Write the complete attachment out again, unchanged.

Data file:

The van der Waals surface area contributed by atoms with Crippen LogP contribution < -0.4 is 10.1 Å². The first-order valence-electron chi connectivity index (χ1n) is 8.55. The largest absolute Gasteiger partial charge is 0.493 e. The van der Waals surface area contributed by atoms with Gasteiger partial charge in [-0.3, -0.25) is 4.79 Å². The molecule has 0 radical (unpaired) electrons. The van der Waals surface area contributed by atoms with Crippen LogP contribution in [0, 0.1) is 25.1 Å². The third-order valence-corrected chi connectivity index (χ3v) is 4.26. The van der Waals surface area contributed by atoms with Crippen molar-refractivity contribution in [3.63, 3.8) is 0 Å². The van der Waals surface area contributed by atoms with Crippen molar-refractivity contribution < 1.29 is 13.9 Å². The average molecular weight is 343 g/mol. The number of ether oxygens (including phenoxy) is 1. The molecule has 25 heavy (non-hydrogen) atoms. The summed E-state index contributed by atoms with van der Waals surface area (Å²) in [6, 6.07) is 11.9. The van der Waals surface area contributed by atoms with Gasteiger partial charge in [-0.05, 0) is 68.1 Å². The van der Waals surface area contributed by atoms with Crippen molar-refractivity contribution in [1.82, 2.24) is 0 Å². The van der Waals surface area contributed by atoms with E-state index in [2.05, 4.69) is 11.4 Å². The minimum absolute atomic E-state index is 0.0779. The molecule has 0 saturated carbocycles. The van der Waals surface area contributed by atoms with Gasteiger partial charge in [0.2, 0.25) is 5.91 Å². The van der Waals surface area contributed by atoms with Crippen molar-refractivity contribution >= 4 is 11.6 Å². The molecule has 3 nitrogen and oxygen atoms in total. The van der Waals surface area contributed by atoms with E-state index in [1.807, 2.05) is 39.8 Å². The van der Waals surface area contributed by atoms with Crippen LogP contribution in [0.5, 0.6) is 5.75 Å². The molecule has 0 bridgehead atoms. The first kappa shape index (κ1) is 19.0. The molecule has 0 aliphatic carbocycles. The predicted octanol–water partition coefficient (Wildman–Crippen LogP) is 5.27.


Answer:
The van der Waals surface area contributed by atoms with Crippen LogP contribution < -0.4 is 10.1 Å². The first-order valence-electron chi connectivity index (χ1n) is 8.55. The largest absolute Gasteiger partial charge is 0.493 e. The van der Waals surface area contributed by atoms with Gasteiger partial charge in [-0.3, -0.25) is 4.79 Å². The molecule has 0 radical (unpaired) electrons. The van der Waals surface area contributed by atoms with Crippen LogP contribution in [0, 0.1) is 25.1 Å². The third-order valence-corrected chi connectivity index (χ3v) is 4.26. The van der Waals surface area contributed by atoms with Crippen molar-refractivity contribution in [3.63, 3.8) is 0 Å². The van der Waals surface area contributed by atoms with Crippen molar-refractivity contribution < 1.29 is 13.9 Å². The average molecular weight is 343 g/mol. The number of ether oxygens (including phenoxy) is 1. The molecule has 25 heavy (non-hydrogen) atoms. The summed E-state index contributed by atoms with van der Waals surface area (Å²) in [6, 6.07) is 11.9. The van der Waals surface area contributed by atoms with Gasteiger partial charge in [-0.05, 0) is 68.1 Å². The van der Waals surface area contributed by atoms with Crippen molar-refractivity contribution in [1.82, 2.24) is 0 Å². The van der Waals surface area contributed by atoms with E-state index in [2.05, 4.69) is 11.4 Å². The minimum absolute atomic E-state index is 0.0779. The molecule has 0 saturated carbocycles. The van der Waals surface area contributed by atoms with Gasteiger partial charge in [0.2, 0.25) is 5.91 Å². The van der Waals surface area contributed by atoms with Crippen molar-refractivity contribution >= 4 is 11.6 Å². The molecule has 3 nitrogen and oxygen atoms in total. The van der Waals surface area contributed by atoms with E-state index in [1.807, 2.05) is 39.8 Å². The van der Waals surface area contributed by atoms with Crippen LogP contribution in [0.5, 0.6) is 5.75 Å². The molecule has 0 bridgehead atoms. The first kappa shape index (κ1) is 19.0. The molecule has 0 aliphatic carbocycles. The predicted octanol–water partition coefficient (Wildman–Crippen LogP) is 5.27.